Pay Attention to This Measure – State’s Pay-equity Legislation Requires Some Planning

Early last month, Mass. Gov. Charlie Baker signed a new law aimed at strengthening pay equity for women in the Commonwealth.
The new law amends the state’s Equal Pay Act by imposing stringent equal-pay obligations on employers. The purpose of the law is certainly commendable, but the legislation goes beyond pay-equity issues by prohibiting certain pay-related conduct that is routine in some workplaces, including asking job applicants about their wage history and requiring employees not to discuss compensation.
The new law will be enforced by the state Attorney General’s Office, but it also allows employees to sue their employers in court. The law takes effect in 2018, but employers should start planning today for necessary compliance obligations. Employees who successfully sue under the new Equal Pay Act will be entitled to recover all unpaid wages, plus an amount equal to unpaid wages as liquidated damages, as well as attorney’s fees.

Equal Work vs. Comparable Work
Under the existing Massachusetts Equal Pay Act, employers are required to pay men and women equally for comparable work. The current version of the law, however, does not define ‘comparable.’ Some judicial decisions interpreting the comparable-work language have suggested that comparable work is something equivalent to the ‘equal pay for equal work’ standard applied in federal law.
The legislation signed by Baker — which was also passed unanimously in the state House and Senate — defines comparable work in a much broader fashion. The new law defines comparable work as work that requires “substantially similar skill, effort, and responsibility” and is performed under “similar working conditions.”
This ‘substantially similar’ language is likely to open the door to more equal-pay lawsuits in Massachusetts because it is much less demanding than the ‘equal work’ language used under federal law.
Look at it this way: consider how many employees truly perform ‘equal work.’ Regardless of your answer, it’s probably safe to say many more employees perform work that is ‘substantially similar.’ When the law takes effect in 2018, all employees performing substantially similar work must be paid the same, unless a permissible variation applies.

Permissible Pay Differences
Some variations in pay will still be permissible, even for employees performing comparable work. If the difference is attributable to one (or more) of the following factors, wage-differential liability may be avoided:
• A seniority system;
• A merit system;
• A compensation scheme that measures earnings by quantity or quality of sales;
• Geographic location of the job;
• Education, training, and experience; or
• The amount of travel required.
Unfortunately, the new law does not provide any guidance explaining how these exceptions will work in practice, leaving many questions unanswered. For example, is a 15-mile difference in geographic location of the job sufficient to justify pay variances for comparable work? What about a 50-mile difference? Does a bump in pay after an initial 90-day introductory period constitute a legitimate seniority system? The state Attorney General’s Office has the power to issue regulations interpreting the new law, so it is likely the agency will put out guidance helping to clarifying these terms.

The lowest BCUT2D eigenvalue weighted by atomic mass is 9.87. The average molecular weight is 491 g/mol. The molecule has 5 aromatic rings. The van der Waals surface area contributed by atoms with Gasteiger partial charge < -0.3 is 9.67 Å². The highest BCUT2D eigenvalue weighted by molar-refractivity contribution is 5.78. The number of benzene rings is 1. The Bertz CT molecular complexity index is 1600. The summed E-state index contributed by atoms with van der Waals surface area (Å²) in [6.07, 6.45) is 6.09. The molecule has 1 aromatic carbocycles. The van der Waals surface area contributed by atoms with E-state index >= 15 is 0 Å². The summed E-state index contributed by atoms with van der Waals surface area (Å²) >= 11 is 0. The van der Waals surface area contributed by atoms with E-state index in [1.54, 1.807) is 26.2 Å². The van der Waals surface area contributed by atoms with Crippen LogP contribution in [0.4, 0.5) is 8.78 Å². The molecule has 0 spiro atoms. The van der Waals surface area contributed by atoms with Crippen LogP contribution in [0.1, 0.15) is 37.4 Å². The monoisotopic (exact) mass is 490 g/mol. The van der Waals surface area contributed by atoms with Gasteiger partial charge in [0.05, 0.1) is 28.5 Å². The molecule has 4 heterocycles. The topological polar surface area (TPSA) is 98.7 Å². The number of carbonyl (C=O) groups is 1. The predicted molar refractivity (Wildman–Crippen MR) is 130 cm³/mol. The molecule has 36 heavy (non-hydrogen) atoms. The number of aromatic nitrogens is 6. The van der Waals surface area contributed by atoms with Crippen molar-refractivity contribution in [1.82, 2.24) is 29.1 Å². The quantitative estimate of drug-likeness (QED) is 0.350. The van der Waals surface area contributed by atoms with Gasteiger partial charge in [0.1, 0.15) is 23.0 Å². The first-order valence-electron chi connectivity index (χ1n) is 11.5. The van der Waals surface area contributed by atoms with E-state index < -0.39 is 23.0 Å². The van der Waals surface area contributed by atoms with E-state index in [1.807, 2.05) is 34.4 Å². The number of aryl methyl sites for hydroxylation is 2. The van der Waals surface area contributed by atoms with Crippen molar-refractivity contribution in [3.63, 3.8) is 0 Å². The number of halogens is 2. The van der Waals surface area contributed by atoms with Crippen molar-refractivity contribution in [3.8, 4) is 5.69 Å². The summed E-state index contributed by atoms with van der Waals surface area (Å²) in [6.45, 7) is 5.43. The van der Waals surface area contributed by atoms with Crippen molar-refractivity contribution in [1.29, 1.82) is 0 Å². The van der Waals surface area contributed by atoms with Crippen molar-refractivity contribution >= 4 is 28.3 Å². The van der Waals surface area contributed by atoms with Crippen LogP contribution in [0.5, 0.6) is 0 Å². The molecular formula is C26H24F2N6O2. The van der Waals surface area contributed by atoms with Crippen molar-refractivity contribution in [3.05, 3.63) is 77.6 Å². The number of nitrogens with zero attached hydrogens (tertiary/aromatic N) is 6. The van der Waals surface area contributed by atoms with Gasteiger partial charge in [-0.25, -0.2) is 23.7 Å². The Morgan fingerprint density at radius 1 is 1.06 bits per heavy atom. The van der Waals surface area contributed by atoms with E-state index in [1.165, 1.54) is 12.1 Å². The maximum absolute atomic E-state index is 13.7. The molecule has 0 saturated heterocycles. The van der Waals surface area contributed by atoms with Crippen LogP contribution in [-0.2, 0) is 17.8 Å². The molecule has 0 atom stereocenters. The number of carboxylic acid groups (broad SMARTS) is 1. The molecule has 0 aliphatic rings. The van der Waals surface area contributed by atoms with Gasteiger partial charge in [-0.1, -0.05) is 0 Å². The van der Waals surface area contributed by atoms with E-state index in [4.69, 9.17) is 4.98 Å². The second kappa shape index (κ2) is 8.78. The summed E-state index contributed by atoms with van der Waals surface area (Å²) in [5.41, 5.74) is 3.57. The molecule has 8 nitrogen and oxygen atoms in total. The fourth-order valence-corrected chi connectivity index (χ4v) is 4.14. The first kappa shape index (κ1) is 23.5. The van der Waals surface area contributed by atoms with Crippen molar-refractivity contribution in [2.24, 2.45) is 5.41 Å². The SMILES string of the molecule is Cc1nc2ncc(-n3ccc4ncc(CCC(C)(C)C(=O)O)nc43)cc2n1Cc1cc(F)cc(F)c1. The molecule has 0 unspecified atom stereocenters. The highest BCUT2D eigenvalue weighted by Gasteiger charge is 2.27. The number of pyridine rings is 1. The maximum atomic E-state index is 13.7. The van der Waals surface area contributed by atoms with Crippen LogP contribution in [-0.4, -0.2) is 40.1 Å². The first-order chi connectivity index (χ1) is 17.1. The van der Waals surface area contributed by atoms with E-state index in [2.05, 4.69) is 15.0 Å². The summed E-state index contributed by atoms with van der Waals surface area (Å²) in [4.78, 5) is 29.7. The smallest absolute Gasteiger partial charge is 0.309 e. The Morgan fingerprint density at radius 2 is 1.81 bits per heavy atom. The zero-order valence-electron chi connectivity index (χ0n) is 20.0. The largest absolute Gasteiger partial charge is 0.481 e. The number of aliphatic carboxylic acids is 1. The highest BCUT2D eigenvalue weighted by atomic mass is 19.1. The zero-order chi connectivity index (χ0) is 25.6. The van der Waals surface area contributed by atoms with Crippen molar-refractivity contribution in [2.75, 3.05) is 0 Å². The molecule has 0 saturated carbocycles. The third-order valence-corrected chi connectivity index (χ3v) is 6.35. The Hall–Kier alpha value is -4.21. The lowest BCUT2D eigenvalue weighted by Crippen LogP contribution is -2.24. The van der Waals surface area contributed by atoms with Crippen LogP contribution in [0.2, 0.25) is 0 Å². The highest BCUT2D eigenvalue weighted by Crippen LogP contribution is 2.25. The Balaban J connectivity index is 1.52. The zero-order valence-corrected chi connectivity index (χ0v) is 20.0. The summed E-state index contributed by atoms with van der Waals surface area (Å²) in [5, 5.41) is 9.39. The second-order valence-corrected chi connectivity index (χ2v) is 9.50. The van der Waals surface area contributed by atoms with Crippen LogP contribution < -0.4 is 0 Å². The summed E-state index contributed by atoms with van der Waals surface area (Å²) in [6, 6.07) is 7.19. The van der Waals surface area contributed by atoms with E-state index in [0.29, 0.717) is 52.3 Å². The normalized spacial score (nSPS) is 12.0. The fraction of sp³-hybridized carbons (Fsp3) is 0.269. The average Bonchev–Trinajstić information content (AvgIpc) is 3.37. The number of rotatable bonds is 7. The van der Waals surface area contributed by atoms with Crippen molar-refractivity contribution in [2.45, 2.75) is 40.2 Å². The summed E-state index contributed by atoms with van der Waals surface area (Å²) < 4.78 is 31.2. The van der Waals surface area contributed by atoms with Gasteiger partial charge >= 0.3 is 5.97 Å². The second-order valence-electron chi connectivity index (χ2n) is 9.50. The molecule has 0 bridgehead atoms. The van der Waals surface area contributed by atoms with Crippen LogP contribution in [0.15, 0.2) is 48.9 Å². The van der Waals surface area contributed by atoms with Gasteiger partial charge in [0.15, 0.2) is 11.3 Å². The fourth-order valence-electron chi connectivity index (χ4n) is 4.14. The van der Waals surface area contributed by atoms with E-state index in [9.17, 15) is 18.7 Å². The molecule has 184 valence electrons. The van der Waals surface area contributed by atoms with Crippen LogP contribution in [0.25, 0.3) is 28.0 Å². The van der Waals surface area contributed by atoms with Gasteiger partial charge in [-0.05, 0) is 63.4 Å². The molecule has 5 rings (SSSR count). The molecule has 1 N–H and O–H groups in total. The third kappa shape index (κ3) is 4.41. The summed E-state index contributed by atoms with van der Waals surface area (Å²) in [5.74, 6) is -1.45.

One thing we do know is that employers may not reduce the salary of an employee in order to comply with the new law. Employers who have unexcused pay differentials will need to ‘level up’ by bringing the pay of lower earners up to the pay of the highest earner doing comparable work.

More than Pay Equity
The new law goes beyond requiring equal pay for comparable work because it also prohibits employers from engaging in several common wage-related practices. When the new law takes effect, employers will no longer be allowed to require applicants to provide wage and salary history on job applications or at any other time before an offer of employment is extended.
This means job applications and interview practices may need a refresher. The law also penalizes employers who require employees not to discuss compensation with co-workers.
There is one silver lining for employers. The new Equal Pay Act provides an affirmative defense to employers who complete a “good-faith” self-evaluation of their pay practices and demonstrate “reasonable progress” toward eliminating any wage differentials. This means that employers who adequately audit their pay practices may avoid liability under the new law. However, the employer’s self-evaluation must be “reasonable in detail and scope in light of the size of the employer.” Again, regulations from the Attorney General’s Office might shed light on what constitutes an appropriate self-evaluation.
Skoler, Abbott & Presser will also be hosting a labor and employment law symposium the morning of Tuesday, Sept. 20, at which attorneys from the firm will be discussing significant developments in state and federal law, including the Massachusetts pay-equity law.